situations when you can treat what’s called so-called medical illnesses coercively, so
it’s not just the field of psychiatry. For instance, if a person has a delirium, you
may feel it’s your duty of care to provide care for someone in order to preserve their
life and it might be absolutely the right thing for you to do, and indeed the mental
health allows you to do that. Question 3 I’m Christine McPherson. I’m an approved
social worker which means that if I work with psychiatrists, people are at risk maybe or
harm themselves and they also have mental illness, then we actually can assess for compulsory
admission to hospital. So that’s part of my role. I was wondering, what you were saying,
if people are maybe really distressed and maybe we feel they have harmed themselves
and maybe could kill themselves, I mean that sort of situation, use the Mental Health Act
to actually protect the person. I’m sorry? We use the Mental Health Act to actually protect
the person from the risk to themselves or the risk to other people. Yes. I mean that is compulsion. Yes. So what you’re saying is if we don’t use
that compulsion then we will let them kill themselves. I mean is that going to be the
logical conclusion of not using compulsion? I just wondered what your response to that
would be? Well I take it – forgive me for beginning
my answer this way – I take it that you have not read much of my writings. Well, a long time ago. I apologise, I haven’t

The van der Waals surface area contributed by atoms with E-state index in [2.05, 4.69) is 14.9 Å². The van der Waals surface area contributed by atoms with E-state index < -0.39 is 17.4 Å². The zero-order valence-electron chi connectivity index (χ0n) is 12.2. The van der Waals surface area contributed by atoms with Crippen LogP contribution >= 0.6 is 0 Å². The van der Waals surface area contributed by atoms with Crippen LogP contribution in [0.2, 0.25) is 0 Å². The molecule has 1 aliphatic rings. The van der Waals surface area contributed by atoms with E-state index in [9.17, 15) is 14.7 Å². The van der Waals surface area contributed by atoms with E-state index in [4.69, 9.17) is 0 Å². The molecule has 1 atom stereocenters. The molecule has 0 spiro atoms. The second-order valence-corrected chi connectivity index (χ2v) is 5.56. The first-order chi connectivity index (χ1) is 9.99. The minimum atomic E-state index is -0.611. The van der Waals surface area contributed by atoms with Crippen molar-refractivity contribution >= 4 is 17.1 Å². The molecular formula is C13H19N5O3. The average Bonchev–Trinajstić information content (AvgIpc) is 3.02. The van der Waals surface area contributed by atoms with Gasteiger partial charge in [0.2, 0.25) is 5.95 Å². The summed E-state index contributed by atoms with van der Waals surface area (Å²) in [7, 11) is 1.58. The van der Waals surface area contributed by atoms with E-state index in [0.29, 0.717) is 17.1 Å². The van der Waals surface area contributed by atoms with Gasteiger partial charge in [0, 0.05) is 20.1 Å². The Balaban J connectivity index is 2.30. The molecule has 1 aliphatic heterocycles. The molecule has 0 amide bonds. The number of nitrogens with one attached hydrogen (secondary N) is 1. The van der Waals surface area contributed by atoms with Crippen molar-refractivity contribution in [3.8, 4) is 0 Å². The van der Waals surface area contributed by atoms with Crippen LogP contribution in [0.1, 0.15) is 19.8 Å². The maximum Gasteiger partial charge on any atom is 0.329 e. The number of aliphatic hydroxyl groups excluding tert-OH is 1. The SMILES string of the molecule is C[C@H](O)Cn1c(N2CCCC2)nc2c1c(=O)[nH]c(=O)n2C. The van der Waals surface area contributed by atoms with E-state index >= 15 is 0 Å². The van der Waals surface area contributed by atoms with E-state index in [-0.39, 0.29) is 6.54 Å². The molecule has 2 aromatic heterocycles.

read it recently! Because this is what I’ve seen with the
previous question. This is a primarily political and, if you like, humanistic, historical position
which I have which is not unique to me, and that is that compulsion is a bad thing. Now,
let me use a religious analogy. What is the separation of church and state about, in America?
Traditionally, priests used to be able to coerce people because they had the wrong ideas,
and after all, you don’t want to let somebody die without being able to go to heaven and
be damned. So they had their own rationalisations and this is the history of coercive religion,
OK, both in Islam and Christianity, less so in Judaism too in some ways, in early enough
days. Now there came a time at the beginning of modernity when people, especially in America,
decided that religion is a very important thing but they should have no power at all
to bother people against their will. Now we all accept that. If you are a Catholic, you
can go to confession and tell the priest ‘I’m going home and kill my wife. I’m going home